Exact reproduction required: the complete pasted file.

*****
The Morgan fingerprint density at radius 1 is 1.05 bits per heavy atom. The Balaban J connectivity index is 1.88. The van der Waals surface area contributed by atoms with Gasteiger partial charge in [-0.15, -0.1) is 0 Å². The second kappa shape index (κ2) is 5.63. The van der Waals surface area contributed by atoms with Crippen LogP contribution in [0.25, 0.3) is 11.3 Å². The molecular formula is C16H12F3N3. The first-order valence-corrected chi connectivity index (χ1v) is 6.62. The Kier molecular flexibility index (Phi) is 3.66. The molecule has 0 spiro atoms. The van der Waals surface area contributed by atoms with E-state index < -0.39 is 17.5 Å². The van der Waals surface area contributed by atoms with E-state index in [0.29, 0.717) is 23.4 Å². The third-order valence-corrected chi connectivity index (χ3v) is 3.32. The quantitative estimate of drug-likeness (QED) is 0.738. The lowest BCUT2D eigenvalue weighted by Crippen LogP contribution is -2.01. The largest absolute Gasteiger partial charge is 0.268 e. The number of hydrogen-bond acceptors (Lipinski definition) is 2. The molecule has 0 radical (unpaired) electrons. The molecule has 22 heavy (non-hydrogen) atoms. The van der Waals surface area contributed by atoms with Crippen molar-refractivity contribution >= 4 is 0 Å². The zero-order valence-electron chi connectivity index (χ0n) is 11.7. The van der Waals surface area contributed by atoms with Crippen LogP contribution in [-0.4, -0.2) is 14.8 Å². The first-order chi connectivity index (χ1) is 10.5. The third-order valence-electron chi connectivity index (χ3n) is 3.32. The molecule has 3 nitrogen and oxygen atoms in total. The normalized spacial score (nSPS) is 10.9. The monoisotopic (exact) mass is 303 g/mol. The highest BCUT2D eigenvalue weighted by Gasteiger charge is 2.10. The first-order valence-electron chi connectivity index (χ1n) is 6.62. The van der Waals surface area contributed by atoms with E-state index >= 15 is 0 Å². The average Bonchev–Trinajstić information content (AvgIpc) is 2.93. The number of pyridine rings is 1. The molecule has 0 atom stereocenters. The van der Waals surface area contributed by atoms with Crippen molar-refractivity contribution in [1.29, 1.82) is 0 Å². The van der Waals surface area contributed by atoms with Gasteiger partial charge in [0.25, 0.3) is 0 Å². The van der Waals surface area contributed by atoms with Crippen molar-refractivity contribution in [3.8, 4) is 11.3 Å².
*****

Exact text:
The Morgan fingerprint density at radius 1 is 1.05 bits per heavy atom. The Balaban J connectivity index is 1.88. The van der Waals surface area contributed by atoms with Gasteiger partial charge in [-0.15, -0.1) is 0 Å². The second kappa shape index (κ2) is 5.63. The van der Waals surface area contributed by atoms with Crippen LogP contribution in [0.25, 0.3) is 11.3 Å². The molecular formula is C16H12F3N3. The first-order valence-corrected chi connectivity index (χ1v) is 6.62. The Kier molecular flexibility index (Phi) is 3.66. The molecule has 0 spiro atoms. The van der Waals surface area contributed by atoms with E-state index < -0.39 is 17.5 Å². The van der Waals surface area contributed by atoms with E-state index in [0.29, 0.717) is 23.4 Å². The third-order valence-corrected chi connectivity index (χ3v) is 3.32. The quantitative estimate of drug-likeness (QED) is 0.738. The lowest BCUT2D eigenvalue weighted by Crippen LogP contribution is -2.01. The largest absolute Gasteiger partial charge is 0.268 e. The number of hydrogen-bond acceptors (Lipinski definition) is 2. The molecule has 0 radical (unpaired) electrons. The molecule has 22 heavy (non-hydrogen) atoms. The van der Waals surface area contributed by atoms with Crippen molar-refractivity contribution >= 4 is 0 Å². The zero-order valence-electron chi connectivity index (χ0n) is 11.7. The van der Waals surface area contributed by atoms with Crippen LogP contribution in [-0.4, -0.2) is 14.8 Å². The first-order chi connectivity index (χ1) is 10.5. The third-order valence-electron chi connectivity index (χ3n) is 3.32. The molecule has 3 nitrogen and oxygen atoms in total. The normalized spacial score (nSPS) is 10.9. The monoisotopic (exact) mass is 303 g/mol. The highest BCUT2D eigenvalue weighted by Gasteiger charge is 2.10. The first-order valence-electron chi connectivity index (χ1n) is 6.62. The van der Waals surface area contributed by atoms with E-state index >= 15 is 0 Å². The average Bonchev–Trinajstić information content (AvgIpc) is 2.93. The number of pyridine rings is 1. The molecule has 0 atom stereocenters. The van der Waals surface area contributed by atoms with Crippen molar-refractivity contribution in [1.29, 1.82) is 0 Å². The van der Waals surface area contributed by atoms with Gasteiger partial charge in [0.25, 0.3) is 0 Å². The van der Waals surface area contributed by atoms with Crippen molar-refractivity contribution in [3.8, 4) is 11.3 Å².